Despite the popular idea portrayed in pop culture, movies and TV that UAVs will one day replace human pilots in the battlefield; human are and will remain central to their operation. Moreover, any UAV operation that targets a human must first receive input from a pilot before the attack is commenced. Nevertheless, UAVs are particularly suitable for certain types of missions. Indeed, they are best suited to missions that are either: dangerous; time-consuming or require a high level of informational detail, precision and analysis. The UAV’s automated systems combined with its ability to perform a number of tasks fearlessly, accurately and simultaneously with worrying about fatigue make their deployment on such missions much more suitable than a manned aircraft. First, UAVs can be usefully deployed over a battlefield without worrying that the pilot would be injured, killed or captured if it was shot down. Second, UAVs can be used to monitor hard to reach or hard to access areas such as the high seas or mountain pass for hours, days or weeks at a time without tiring. Third, UAVs can be deployed over a densely built urban area that from the street level is hard to navigate but easily understood from above. On the other hand, a human pilot is more suitable for those missions that include crisis management or split-second decision making. Accordingly, conventional manned aircraft are more appropriate for missions such as rescue operations or clandestine mission with many different parts acting in unison such as the one that led to the killing of Osama bin Laden.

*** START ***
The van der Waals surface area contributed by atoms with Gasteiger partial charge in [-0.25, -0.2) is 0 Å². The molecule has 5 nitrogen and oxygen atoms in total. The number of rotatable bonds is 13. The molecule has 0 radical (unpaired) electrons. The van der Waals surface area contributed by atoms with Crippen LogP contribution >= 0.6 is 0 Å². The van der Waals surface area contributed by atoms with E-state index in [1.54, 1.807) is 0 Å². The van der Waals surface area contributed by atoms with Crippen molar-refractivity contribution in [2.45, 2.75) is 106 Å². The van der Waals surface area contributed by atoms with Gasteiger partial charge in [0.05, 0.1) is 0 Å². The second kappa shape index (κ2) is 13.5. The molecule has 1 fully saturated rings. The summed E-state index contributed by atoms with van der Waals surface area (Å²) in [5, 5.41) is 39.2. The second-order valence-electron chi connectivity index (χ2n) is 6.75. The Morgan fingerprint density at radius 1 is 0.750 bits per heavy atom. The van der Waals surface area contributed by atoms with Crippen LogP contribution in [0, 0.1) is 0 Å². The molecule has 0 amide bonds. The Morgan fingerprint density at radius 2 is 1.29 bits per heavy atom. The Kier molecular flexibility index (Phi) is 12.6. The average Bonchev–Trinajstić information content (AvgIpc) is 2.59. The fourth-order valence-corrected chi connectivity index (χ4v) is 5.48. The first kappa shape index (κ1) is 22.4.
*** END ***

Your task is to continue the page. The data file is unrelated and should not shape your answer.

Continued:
While the idea of a pilotless aircraft suggests a fundamental difference with a conventional manned aircraft, the reality is that most UAV are still piloted by human beings with the exception that the pilot is operating remotely, sometimes thousands of miles away. Although these pilots are not physically in the aircraft they are operating it as though they are. Accordingly, the job of a UAV pilot and a conventional pilot are much more related than commonly thought. First, the fact that UAV and conventional pilots are flying aircraft illustrates the most obvious commonalities. Both are bound to the mechanics of flying and must understand how to navigate the aircraft according to the forces of lift, weight, thrust and drag. They must also be able to maneuver the aircraft using pitch, roll and yaw and most fundamentally they need to be able to properly takeoff and land the aircraft. Second, both operate the plane from a similarly designed cockpit that includes similar displays, information monitors, steering mechanisms and seating configurations. Third, there is a similar level of automation between the two including in such areas as auto-piloting, emergency sensors and equipment diagnostics.